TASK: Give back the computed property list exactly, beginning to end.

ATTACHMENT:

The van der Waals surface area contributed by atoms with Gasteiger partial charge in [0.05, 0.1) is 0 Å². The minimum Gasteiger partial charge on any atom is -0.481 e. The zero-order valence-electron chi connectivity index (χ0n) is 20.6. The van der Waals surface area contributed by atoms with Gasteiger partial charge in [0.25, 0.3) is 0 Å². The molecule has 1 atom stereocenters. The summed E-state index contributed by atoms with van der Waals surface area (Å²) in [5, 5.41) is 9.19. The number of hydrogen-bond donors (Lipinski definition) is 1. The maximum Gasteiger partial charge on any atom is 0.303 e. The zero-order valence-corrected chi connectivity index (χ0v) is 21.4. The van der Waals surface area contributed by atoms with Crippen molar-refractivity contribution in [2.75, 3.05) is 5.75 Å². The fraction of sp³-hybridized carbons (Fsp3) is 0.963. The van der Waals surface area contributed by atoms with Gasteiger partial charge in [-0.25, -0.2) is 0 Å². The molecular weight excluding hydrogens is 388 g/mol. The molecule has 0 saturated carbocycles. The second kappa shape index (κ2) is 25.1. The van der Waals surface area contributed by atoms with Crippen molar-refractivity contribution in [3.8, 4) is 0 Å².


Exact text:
The van der Waals surface area contributed by atoms with Gasteiger partial charge in [0.05, 0.1) is 0 Å². The minimum Gasteiger partial charge on any atom is -0.481 e. The zero-order valence-electron chi connectivity index (χ0n) is 20.6. The van der Waals surface area contributed by atoms with Gasteiger partial charge in [0.25, 0.3) is 0 Å². The molecule has 1 atom stereocenters. The summed E-state index contributed by atoms with van der Waals surface area (Å²) in [5, 5.41) is 9.19. The number of hydrogen-bond donors (Lipinski definition) is 1. The maximum Gasteiger partial charge on any atom is 0.303 e. The zero-order valence-corrected chi connectivity index (χ0v) is 21.4. The van der Waals surface area contributed by atoms with Crippen molar-refractivity contribution in [2.75, 3.05) is 5.75 Å². The fraction of sp³-hybridized carbons (Fsp3) is 0.963. The van der Waals surface area contributed by atoms with Gasteiger partial charge in [-0.25, -0.2) is 0 Å². The molecular weight excluding hydrogens is 388 g/mol. The molecule has 0 saturated carbocycles. The second kappa shape index (κ2) is 25.1. The van der Waals surface area contributed by atoms with Crippen molar-refractivity contribution in [3.8, 4) is 0 Å².